On-road, if you drive where they salt roads in the winter you have two options. Option A is to run steel wheels through the winter and get used to surface rust. Option B is to run aluminum wheels and likely end up with pitted wheels. The steel wheels will rust where the center meets the hoop because the powdercoating can't get down into that joint. Coatings on aluminum wheels such as powder, chrome, and Teflon will extend the life of the wheel. But, even the best coating on aluminum wheels will chip or scratch when used off-road. Once the coating is chipped, the pitting and oxidation of the aluminum will begin. Forget about running polished aluminum in snowy winters unless you like polishing your wheels once or twice a week. What we ended up doing was swapping rims come fall. We'd put the cheap steelies on for the winter, and the same weekend we took the hardtop off, we'd swap rims back. Then we'd clean the steelies of any rust, shoot some fresh Rustoleum on them, and put them away until the hard top has to go on again next fall.
We already covered the metallurgy part of the equation- beyond that, for off-road it is a matter of preference: if you want aluminum and have the money, go forged. If you are going steel, find the thickest centers and hoops you can.
For ultimate longevity we prefer beadlocks with the removable outer ring. We can just toss the ring after we've chewed it up to the point of no return. However, there aren't many street-legal beadlocks on the market. We hate to say it, but many of the fake beadlocks also benefit from a thicker section width where the fake lock is, and the bolts can help protect the rim from some abuse. Besides that, if you follow our sizing rules of thumb, the rubber of the tire itself will do wonders for keeping your rim in one round piece.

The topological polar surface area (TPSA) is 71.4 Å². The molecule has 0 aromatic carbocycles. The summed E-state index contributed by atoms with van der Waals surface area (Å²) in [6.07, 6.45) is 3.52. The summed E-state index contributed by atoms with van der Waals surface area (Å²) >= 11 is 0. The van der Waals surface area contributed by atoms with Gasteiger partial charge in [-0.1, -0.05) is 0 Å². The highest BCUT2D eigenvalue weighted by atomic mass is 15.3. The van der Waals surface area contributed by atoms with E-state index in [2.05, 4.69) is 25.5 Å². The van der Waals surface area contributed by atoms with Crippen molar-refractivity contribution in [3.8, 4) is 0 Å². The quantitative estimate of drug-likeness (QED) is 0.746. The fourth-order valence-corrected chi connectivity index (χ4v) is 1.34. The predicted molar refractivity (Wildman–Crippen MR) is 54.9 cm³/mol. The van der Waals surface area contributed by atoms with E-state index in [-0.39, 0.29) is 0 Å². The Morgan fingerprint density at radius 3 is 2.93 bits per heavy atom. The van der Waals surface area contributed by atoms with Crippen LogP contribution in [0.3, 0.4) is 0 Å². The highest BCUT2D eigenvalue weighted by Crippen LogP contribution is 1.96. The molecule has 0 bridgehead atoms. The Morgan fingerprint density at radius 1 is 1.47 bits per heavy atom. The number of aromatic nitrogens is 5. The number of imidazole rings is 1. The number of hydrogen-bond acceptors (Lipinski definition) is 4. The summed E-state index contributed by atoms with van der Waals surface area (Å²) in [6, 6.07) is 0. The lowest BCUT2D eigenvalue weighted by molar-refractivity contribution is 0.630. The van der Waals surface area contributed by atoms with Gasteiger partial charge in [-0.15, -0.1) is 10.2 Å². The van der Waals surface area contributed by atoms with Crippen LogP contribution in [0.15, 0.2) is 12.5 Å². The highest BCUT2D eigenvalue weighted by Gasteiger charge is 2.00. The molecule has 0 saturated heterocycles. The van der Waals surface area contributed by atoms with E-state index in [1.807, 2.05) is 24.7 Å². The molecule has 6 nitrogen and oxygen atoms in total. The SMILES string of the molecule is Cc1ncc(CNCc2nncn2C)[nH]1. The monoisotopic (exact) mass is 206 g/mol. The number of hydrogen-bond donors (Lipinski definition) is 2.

The old adage of an aluminum rim being lighter than a steel rim just doesn't hold true anymore. There are some heavy and heavy-duty aluminum rims that weigh in more than a similar-sized steel rim, and many steel rims that are heavier than similar-sized aluminum rims. Why should you care? If you drive your Jeep on the street, bear in mind that every 10 pounds of rolling weight takes about as much effort for your Jeep to haul around as 100 pounds of sprung weight. In short, wheels that are 10 pounds lighter could mean that you can run full corner armor and rockers with no loss of fuel mileage. Conversely, rims that are 10 pounds heavier could be like doubling up your body armor. Let's put it this way, we've seen losses and gains of up to 3 mpg (with the exact same wheel and tire sizes) simply by swapping our tire and wheel package. If you drive your Jeep on the street, rotating weight is something you want to keep an eye on.